When we are little, a lot of stuff gets stuffed in our heads. Since we start out as little more than inept monkeys, that makes a lot of sense. Someone has to show us how all this human stuff works.
We start out with the basics: what to touch, what not to touch, how to communicate, what to eat, what to drink, how to pee and poop. All very useful and necessary stuff.
Somewhere down the road, we are taught a whole bunch of stuff that we are suppose to believe. If we’ve been raised half way decent, some morals and ethics have been poured into our empty empty little heads. Often that comes with a religious framework of some sort.
Of course, the whole belief thing is reinforced by our community. If we grew up around people who hate or love something, we pick that up too. We might grow up believing in democracy, or theocracy, or the Republican party, and Santa Claus . . . wait, maybe only Democrats believe in Santa. Republicans believe in Satan.
So there we are, many years later, our heads no longer little and no longer empty. We are all grown up and totally programmed. You do know you’ve all been programmed, right?
Here’s where the belief inventory comes in. Grownups can and should self program. Once in a while we should examine our beliefs and see if they still make any sense to us. Just because it might have make sense to our parents and grandparents doesn’t mean it’s still useful to us. Conditions change.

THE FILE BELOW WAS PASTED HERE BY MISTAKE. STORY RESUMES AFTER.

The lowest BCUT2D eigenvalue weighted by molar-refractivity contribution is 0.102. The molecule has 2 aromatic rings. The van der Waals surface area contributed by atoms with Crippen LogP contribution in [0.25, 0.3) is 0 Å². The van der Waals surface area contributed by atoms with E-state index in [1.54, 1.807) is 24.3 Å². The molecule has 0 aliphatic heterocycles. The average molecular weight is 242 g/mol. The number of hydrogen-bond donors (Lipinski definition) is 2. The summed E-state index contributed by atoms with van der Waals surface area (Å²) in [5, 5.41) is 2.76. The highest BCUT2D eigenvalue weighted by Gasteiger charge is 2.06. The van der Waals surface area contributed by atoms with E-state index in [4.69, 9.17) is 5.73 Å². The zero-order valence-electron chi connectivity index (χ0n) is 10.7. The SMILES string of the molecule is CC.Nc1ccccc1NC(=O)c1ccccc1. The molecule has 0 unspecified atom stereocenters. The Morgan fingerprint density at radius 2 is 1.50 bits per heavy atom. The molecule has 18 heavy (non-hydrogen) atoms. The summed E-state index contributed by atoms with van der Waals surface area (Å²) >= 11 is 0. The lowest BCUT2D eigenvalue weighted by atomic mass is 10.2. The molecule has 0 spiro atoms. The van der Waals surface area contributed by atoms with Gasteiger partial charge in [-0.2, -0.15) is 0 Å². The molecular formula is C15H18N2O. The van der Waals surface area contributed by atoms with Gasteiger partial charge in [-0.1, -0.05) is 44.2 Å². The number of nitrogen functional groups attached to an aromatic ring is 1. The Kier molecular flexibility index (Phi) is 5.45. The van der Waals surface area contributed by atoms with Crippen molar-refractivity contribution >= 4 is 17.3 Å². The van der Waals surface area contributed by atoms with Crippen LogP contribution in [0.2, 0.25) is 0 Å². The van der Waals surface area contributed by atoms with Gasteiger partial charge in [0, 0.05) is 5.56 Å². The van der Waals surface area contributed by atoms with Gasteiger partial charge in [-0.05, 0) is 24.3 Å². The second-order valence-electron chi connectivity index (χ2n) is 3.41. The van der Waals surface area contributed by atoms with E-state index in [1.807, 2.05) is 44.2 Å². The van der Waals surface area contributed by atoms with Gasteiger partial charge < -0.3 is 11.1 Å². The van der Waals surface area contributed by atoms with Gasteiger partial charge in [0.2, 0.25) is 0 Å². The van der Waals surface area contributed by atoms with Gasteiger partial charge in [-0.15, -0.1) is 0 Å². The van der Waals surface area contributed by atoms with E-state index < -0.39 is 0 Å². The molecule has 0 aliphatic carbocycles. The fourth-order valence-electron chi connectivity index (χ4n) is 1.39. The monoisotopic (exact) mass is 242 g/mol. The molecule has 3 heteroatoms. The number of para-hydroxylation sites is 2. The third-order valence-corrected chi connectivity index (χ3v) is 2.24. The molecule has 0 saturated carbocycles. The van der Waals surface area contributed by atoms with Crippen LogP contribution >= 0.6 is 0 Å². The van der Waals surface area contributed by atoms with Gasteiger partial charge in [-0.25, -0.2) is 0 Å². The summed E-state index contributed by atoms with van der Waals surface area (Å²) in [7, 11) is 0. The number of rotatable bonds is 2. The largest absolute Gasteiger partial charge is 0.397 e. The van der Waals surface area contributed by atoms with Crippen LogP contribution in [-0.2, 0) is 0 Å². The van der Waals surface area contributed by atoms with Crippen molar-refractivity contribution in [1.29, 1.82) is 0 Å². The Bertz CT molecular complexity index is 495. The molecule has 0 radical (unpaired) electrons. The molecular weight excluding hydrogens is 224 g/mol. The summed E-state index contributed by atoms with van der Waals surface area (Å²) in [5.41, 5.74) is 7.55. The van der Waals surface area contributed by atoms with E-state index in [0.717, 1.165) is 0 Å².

I’m not saying that you have to throw out all your programing. Be aware that it is programing -something poured into a blank mind. Once you assess your beliefs, then you can see if there is any basis for them. Maybe all you’ll actually do is monitor your beliefs to see if they are still useful. If a better belief comes along, you might want to consider going with that.
My dad surprised me when he changed a long held belief that he grew up with. Dad was raised in a strict Catholic household. Now in his 70s, he suddenly believes in reincarnation.
I said, “Dad, where does that come from?”
“From nature,” he said. “Everything in the world is reused. Plants are eaten by animals. Animals die and fertilize plants. Nothing is ever destroyed, only changed. Now I can’t imagine God making a whole new soul just because some chick gets herself knocked up. He’s going to take one that’s not being used at the moment and recycle it in a new body.”
Maybe he’s right. Maybe he’s wrong. The point is, he changed a long held belief. (much to my surprise.) In his old age, this new belief somehow brings comfort to him. It’s useful and doesn’t hurt anyone.
Before you laugh too loud, take inventory of your beliefs and see if they are still useful, or even believable.
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